|Date: Mar 13, 2019|
|Source: The Daily Star|
|Women’s participation in research lagging|
|Abby Sewell| The Daily Star|
BEIRUT: Women make up 72 percent of doctoral students who receive scholarships from Lebanon’s National Council for Scientific Research. But while this figure would seem to suggest women’s robust participation in the scientific research field, the workplace tells a different story. Only 32 percent of research projects funded by the CNRS are led by women. And women receive only 26 percent of the annual research excellence awards given by the council. The low numbers, officials say, are a reflection not of the quality of women’s work but of the low number of women in the field.
“Whatever the reasons are, the result is the same,” said Dr. Tamara Elzein, a researcher and the coordinator of a new initiative intended to boost female participation in research in Lebanon.
“We are losing women’s scientific resources, and women are not participating in the scientific decision-making process.”
The CNRS and the Lebanese National Commission for UNESCO Monday launched the National Observatory for Women in Research - also known as Dynamic Actions for Women in Research and Knowledge.
The initiative aims to assess the reasons for the drop-off in the number of women in science in universities compared with the workplace, and to encourage more women to enter and stay in the research field.
The new initiative will tackle the issue from a number of angles, including advocating for policies within Lebanese universities to ensure that women have access to research and leadership positions, holding training for young female researchers and matching them with female role models and mentors, and providing funding for women in research.
Worldwide, women make up about 30 percent of researchers, according to UNESCO.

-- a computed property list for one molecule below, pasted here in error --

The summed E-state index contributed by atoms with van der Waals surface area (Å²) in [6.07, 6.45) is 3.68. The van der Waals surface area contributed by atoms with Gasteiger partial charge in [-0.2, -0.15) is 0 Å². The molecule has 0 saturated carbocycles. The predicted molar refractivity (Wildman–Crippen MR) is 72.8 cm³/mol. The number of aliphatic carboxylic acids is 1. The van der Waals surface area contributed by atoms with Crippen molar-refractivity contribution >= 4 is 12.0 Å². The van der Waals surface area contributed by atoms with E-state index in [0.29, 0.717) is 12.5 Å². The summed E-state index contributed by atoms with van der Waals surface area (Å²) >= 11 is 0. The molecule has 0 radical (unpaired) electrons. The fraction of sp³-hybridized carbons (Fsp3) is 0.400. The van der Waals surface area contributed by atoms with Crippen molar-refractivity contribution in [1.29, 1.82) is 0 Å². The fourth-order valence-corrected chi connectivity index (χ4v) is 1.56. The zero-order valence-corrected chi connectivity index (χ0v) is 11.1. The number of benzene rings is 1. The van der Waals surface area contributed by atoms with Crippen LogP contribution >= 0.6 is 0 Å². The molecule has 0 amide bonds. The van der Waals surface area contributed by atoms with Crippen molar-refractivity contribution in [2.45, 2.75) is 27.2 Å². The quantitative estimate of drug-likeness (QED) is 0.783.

In the Middle East region generally, the number is higher - about 40 percent - but it varies by country.
Country-level statistics for Lebanon are not available.
Tala Zein, the secretary-general of the Lebanese National Commission for UNESCO, said she believes part of the issue is that women have internalized the societal belief that men are more intelligent and competent than women.
“This is not correct, but during the upbringing of girls, they come to believe this,” she said. “So even when they come to work in this field, they are less courageous than the men to apply for funds for their research or ideas - they become shy.”
Another issue, Zein said, is that women are still expected to shoulder the majority of the responsibility for child-rearing, leading to interruptions and obstacles to their career advancement.
The government could take measures to remedy this, she suggested, by, for instance, promoting men’s equal participation in child-rearing by giving men the same amount of parental leave as women receive.
CNRS Secretary-General Mouin Hamze said he believes the shortage of women in high political offices and government posts in the country has a trickle-down effect, preventing the passage of legislation that would promote women’s advancement.
The new initiative to support women researchers, he said, “meets a national need that can no longer be forgotten or ignored.”
“I am sure that the inadequate presence of Lebanese women at the leadership level is a loss for our society, which will only achieve half of the knowledge economy and less in innovation, depriving institutions of [women’s] vision and their special approach to management and development,” he said.